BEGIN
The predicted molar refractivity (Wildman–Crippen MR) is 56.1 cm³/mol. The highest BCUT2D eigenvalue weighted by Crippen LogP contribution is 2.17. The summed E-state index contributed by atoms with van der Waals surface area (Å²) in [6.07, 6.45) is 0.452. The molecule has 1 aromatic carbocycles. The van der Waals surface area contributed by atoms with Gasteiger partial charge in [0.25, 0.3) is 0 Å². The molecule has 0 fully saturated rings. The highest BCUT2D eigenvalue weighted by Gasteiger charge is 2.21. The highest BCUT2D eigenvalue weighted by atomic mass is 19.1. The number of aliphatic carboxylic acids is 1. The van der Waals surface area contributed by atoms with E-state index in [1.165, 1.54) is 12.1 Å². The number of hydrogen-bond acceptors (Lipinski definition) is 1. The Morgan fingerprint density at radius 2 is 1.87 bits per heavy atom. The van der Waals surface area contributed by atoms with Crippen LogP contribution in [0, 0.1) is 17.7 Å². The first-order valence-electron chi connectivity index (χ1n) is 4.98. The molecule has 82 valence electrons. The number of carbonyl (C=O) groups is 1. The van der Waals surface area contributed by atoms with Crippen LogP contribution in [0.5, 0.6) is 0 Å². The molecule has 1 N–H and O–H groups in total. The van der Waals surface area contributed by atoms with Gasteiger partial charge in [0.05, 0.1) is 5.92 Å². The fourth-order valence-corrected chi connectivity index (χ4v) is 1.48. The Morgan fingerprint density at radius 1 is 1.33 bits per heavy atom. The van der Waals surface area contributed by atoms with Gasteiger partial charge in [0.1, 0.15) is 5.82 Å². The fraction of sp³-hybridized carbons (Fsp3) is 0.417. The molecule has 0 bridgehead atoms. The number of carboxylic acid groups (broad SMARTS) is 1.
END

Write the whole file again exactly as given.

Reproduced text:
The predicted molar refractivity (Wildman–Crippen MR) is 56.1 cm³/mol. The highest BCUT2D eigenvalue weighted by Crippen LogP contribution is 2.17. The summed E-state index contributed by atoms with van der Waals surface area (Å²) in [6.07, 6.45) is 0.452. The molecule has 1 aromatic carbocycles. The van der Waals surface area contributed by atoms with Gasteiger partial charge in [0.25, 0.3) is 0 Å². The molecule has 0 fully saturated rings. The highest BCUT2D eigenvalue weighted by Gasteiger charge is 2.21. The highest BCUT2D eigenvalue weighted by atomic mass is 19.1. The number of aliphatic carboxylic acids is 1. The van der Waals surface area contributed by atoms with E-state index in [1.165, 1.54) is 12.1 Å². The number of hydrogen-bond acceptors (Lipinski definition) is 1. The Morgan fingerprint density at radius 2 is 1.87 bits per heavy atom. The van der Waals surface area contributed by atoms with Crippen LogP contribution in [0, 0.1) is 17.7 Å². The first-order valence-electron chi connectivity index (χ1n) is 4.98. The molecule has 82 valence electrons. The number of carbonyl (C=O) groups is 1. The van der Waals surface area contributed by atoms with Crippen LogP contribution in [0.5, 0.6) is 0 Å². The molecule has 1 N–H and O–H groups in total. The van der Waals surface area contributed by atoms with Gasteiger partial charge in [0.05, 0.1) is 5.92 Å². The fourth-order valence-corrected chi connectivity index (χ4v) is 1.48. The Morgan fingerprint density at radius 1 is 1.33 bits per heavy atom. The van der Waals surface area contributed by atoms with Gasteiger partial charge in [0.1, 0.15) is 5.82 Å². The fraction of sp³-hybridized carbons (Fsp3) is 0.417. The molecule has 0 bridgehead atoms. The number of carboxylic acid groups (broad SMARTS) is 1.